According to State Department cables at the time and later released by WikiLeaks, Mr. Manafort and his colleagues Phil Griffin and Catherine Barnes frequently pressed American diplomats in Ukraine to treat Mr. Yanukovych and his supporters equally so as not to risk being seen as favoring his opponents in the new elections. With Mr. Manafort’s help, the party was “working to change its image from that of a haven for mobsters into that of a legitimate political party,” the American ambassador at the time, John E. Herbst, wrote.
During this time, lucrative side deals opened for Mr. Manafort.
In 2008, he and the developer Arthur G. Cohen negotiated a deal to buy the site of the Drake Hotel on Park Avenue in Manhattan. One partner was Dmytro Firtash, an oligarch who made billions as a middleman forGazprom, the Russian natural gas giant, and who was known for funneling the money into the campaigns of pro-Russian politicians in Ukraine, including Mr. Yanukovych. The three men intended to reopen the site as a mall and spa called Bulgari Tower, according to a lawsuit filed in Manhattan by Yulia V. Tymoshenko, a former prime minister of Ukraine. In the end, though, the project unraveled.
A separate deal also funneled Russian-linked oligarchic money into Ukraine. In 2007, Mr. Manafort and two partners, Rick Gates and Rick Davis, set up a private equity company in the Cayman Islands to buy assets in Ukraine, and invited the Russian oligarch Oleg Deripaska to invest, according to a court filing. Mr. Deripaska agreed to pay a 2 percent annual management fee to Mr. Manafort and his partners, and put $100 million into the fund, which bought a cable television station in the Black Sea port of Odessa, Ukraine, before the agreement unraveled in disagreements over auditing and Mr. Deripaska sued Mr. Manafort. The case is still pending.
By 2010, Mr. Yanukovych’s revival was complete. He had won a presidential campaign against Ms. Tymoshenko, who was convicted of abuse of office and sent to prison.
Mr. Kopachko, the pollster, said Mr. Manafort envisioned an approach that exploited regional and ethnic peculiarities in voting, tapping the disenfranchisement of those who felt abandoned by the Orange Revolution in eastern Ukraine, which has more ethnic Russians and Russian speakers.
Konstantin Grishchenko, a former foreign minister and a deputy prime minister under Mr. Yanukovych, said in a telephone interview that Mr. Manafort had ultimately grown disillusioned with his client.
Mr. Manafort pressed Mr. Yanukovych to sign an agreement with the European Union that would link the country closer to the West — and lobbied for the Americans to support Ukraine’s membership, as well, despite deep reservations because of the prosecution of Ms. Tymoshenko.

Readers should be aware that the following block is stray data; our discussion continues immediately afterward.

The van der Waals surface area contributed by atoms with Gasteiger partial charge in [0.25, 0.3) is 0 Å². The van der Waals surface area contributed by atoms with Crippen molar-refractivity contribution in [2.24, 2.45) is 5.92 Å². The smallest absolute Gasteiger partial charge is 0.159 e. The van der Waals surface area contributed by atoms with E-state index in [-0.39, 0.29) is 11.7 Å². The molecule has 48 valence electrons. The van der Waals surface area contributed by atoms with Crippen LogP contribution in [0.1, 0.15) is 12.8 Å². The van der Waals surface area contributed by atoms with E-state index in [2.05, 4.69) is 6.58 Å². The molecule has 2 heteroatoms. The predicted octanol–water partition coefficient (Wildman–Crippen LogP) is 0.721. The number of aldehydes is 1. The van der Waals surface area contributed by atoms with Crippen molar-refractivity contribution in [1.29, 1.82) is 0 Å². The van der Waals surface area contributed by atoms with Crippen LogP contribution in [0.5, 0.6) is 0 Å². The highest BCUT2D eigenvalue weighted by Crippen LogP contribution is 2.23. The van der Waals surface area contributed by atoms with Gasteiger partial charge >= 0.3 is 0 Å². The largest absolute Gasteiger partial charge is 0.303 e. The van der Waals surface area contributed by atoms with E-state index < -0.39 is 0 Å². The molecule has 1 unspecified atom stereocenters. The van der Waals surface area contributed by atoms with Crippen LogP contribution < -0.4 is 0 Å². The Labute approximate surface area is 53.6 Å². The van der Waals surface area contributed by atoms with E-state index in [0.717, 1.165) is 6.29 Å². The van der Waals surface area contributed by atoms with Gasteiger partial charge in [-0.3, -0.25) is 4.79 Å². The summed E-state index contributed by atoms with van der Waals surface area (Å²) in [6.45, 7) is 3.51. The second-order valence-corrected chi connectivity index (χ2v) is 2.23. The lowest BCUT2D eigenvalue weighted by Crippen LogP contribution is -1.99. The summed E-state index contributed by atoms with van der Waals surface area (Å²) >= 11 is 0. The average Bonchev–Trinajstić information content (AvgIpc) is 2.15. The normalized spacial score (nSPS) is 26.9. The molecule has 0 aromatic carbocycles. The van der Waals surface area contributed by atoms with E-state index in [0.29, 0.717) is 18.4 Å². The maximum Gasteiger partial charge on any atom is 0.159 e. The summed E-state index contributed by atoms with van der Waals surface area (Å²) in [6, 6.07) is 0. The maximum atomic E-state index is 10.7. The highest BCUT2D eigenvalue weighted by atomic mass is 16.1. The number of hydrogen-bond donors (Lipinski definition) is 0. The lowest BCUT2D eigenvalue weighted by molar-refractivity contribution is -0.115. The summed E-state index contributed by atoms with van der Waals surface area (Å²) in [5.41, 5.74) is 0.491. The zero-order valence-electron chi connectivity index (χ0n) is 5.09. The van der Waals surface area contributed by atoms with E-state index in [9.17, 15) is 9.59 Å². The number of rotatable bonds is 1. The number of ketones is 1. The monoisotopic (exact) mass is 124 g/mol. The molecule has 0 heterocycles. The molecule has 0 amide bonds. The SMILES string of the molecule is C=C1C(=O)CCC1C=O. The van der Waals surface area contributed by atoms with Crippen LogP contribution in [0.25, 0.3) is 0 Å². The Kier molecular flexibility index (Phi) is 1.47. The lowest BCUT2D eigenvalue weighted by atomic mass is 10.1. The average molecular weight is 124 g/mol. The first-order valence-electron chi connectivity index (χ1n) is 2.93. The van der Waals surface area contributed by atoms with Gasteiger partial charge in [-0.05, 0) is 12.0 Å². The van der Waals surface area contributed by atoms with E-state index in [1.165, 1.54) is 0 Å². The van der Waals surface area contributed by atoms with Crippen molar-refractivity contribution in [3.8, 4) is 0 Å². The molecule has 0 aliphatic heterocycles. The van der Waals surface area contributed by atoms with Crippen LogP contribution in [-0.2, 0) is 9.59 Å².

Mr. Manafort helped draft a report defending the prosecution that Mr. Yanukovych’s government commissioned from the law firm of Skadden, Arps, Slate, Meagher & Flom in 2012.
Mr. Manafort’s role was disclosed after a document was discovered in a box in a sauna belonging to a former senior Ukrainian official. Other documents in that cache are now evidence in a criminal case against a former justice official, and could shed more light on Mr. Manafort’s role.
Ultimately Mr. Yanukovych disregarded Mr. Manafort’s advice and refused to sign the trade agreement, which Mr. Putin vehemently opposed. Mr. Yanukovych’s decision led to the protests that culminated in two nights of violence in February 2014 and Mr. Yanukovych’s flight.
Mr. Manafort has said little about Mr. Yanukovych’s fall. “I don’t think he’s very happy with the outcome,” Mr. Grishchenko said.
Mr. Manafort’s chance for a comeback, however, came sooner than anyone had expected.
When the government of President Petro O. Poroshenko called snap parliamentary elections for October 2014, just eight months later, Mr. Manafort rallied the dispirited remnants of Mr. Yanukovych’s party.
He was now on the payroll of Mr. Yanukovych’s former chief of staff, Serhiy Lyovochkin. Mr. Manafort flew to Ukraine in September 2014 and set to work rebranding a party deeply fractured by the violence and by Russia’s intervention.
Rather than try to resurrect the disgraced party, he supported pitching a bigger political tent to help his clients and, he argued, to help stabilize Ukraine. The new bloc would woo everyone in the country angry at the new Western-backed government.
It was Mr. Manafort who had argued for a new name for the movement — the Opposition Bloc, or Oppo Bloc, as it was called. “He thought to gather the largest number of people opposed to the current government, you needed to avoid anything concrete, and just become a symbol of being opposed,” recalled Mikhail B. Pogrebinsky, a political analyst in Kiev.
The strategy worked. Under the new name, the Party of Regions kept a foothold in Parliament. Its new bloc now has 43 members in the 450-seat chamber.
It is not clear that Mr. Manafort’s work in Ukraine ended with his work with Mr. Trump’s campaign. A communications aide for Mr. Lyovochkin, who financed Mr. Manafort’s work, declined to say whether he was still on retainer or how much he had been paid.
Mr. Manafort has not registered as a lobbyist representing Ukraine, which would require disclosing his earnings, though at least one company he subcontracted, the public relations firm Edelman, did in 2008. It received a retainer of $35,000 a month to promote Mr. Yanukovych’s efforts as prime minister “toward making Ukraine a more democratic country.”